Sara Shaarawi is an Egyptian playwright based in Glasgow. Her work has been performed at The Tron, The Traverse, Platform, the CCA and internationally. She is currently a recipient of the National Theatre of Scotland’s Starter programme and the Scottish Playwright Studio’s New Playwrights Award. She is being interview by Henry Bell. They are both members of the Workers Theatre.
This is a conversation about exits.

Henry Bell: We’re going to talk about exits Sara. You’ve talked about how an artist of colour working in Scotland, you’re told to get out of Scottish theatre.

S: What?

H: Not as in GET OUT. No I mean, in a sort of supportive way, people have encouraged you to move on.

S: Go down to London? Yeah. I was told that Scotland isn’t multicultural enough, and that I ask for too many brown actors in my plays. Which I think is bullshit. It’s interesting, because it was a very welcoming entrance, it was like ‘yeah yeah you should be here, this is great’ and then when I actually started making work that could go on stage I’d be told I should go to London; that I could actually get something on there and build a career as a writer, which I find ridiculous. I mean I started writing when I came to Scotland, I never wrote before that and I write Scottish theatre, specifically for a Scottish audience, so it wasn’t nice to be told I need to go to London. I really had to take a stand and make it a point that I’m staying.

H: You very nearly left.

S: I almost left yeah. I almost went down south and I am building relationships with theatres down south, I am, and I’m interested in them. But if Scottish theatre keeps telling artists of colour that they would be better off abroad, then Scottish theatre won’t be able to build a scene that can compete.

H: You’ve said that your Scotland isn’t the Scotland you see on stage.

S: Yeah and actually Scotland right now is so much more diverse than it was. Glasgow is so much more diverse than it was even three years ago. I hear a lot of Arabic now. I never used to hear Arabic. There’s so many more hijabis than there used to be. Before I used to mainly see them in Pollokshields and Govanhill, but now I see them everywhere, like there’s a big visible change, and definitely we don’t see that on stage. We don’t even see Scottish Asian people on stage which is really weird, because they’ve been here forever. I don’t even know, is there a famous Scottish Asian film? Like in the vein of East is East and Bend it Like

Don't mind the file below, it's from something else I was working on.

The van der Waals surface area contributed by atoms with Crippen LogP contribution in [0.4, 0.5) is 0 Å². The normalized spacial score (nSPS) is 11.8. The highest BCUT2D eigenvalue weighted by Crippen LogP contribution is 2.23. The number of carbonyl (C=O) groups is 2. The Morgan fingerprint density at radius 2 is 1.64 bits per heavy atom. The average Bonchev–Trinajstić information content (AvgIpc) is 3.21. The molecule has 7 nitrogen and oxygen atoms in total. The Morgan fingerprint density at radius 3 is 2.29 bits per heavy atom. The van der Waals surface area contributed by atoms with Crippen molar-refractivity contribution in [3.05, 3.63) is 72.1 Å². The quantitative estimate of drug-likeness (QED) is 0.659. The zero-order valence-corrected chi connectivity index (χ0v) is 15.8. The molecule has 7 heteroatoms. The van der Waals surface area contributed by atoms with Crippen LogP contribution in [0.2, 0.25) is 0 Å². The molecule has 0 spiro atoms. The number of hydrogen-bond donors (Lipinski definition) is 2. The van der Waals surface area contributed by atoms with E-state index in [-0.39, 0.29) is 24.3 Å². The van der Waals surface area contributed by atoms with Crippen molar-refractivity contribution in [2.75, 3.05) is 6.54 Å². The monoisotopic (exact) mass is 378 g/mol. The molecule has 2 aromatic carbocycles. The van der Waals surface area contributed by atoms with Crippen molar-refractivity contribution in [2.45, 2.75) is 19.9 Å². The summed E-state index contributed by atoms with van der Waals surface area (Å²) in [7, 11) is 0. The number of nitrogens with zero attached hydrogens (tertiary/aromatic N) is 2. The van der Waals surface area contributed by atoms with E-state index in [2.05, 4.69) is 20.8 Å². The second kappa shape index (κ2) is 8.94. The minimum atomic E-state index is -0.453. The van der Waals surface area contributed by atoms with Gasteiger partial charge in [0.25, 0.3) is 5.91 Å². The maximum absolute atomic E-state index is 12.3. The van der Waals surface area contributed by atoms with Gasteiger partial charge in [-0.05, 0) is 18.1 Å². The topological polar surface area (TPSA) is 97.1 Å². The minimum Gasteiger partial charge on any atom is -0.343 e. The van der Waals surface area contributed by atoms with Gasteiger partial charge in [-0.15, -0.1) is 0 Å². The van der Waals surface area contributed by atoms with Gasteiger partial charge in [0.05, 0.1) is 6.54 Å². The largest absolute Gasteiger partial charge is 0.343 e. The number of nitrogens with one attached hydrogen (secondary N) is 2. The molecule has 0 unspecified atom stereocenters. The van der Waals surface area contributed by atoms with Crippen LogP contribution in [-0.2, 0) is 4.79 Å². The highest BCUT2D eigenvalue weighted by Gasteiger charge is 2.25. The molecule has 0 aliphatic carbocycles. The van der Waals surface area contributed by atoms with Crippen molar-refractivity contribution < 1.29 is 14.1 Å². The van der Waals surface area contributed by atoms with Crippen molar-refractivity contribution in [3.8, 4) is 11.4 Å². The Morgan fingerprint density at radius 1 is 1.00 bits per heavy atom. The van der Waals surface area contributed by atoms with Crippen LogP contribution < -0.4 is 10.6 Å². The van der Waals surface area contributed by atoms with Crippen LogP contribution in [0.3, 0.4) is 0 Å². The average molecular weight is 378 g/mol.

Beckham?

H: Not one that I know of. There’s a Bollywood series that Alex Salmond is in.

S: What?

H: He plays a ghost in it.

S: That’s really weird.

H: I think that’s true. I think I didn’t dream that.

S: It really sounds like a dream Henry.

H: OK, other exits, the obvious exit to talk about is you leaving Egypt.

S: I stopped living there six years ago.

H: Did that feel like a final exit when you left?

S: I came to study here and I definitely thought in March 2012 that I would go back to Egypt that September, then I got a scholarship to do another Masters in Europe, so I decided to do that and maybe go back to Egypt after. And then I never did. So it wasn’t a purposeful exit, it was more by accident.

H: But being here, working in Scottish theatre, is in some ways an escape from Egypt.

S: Yeah.

H: So why? What are you escaping?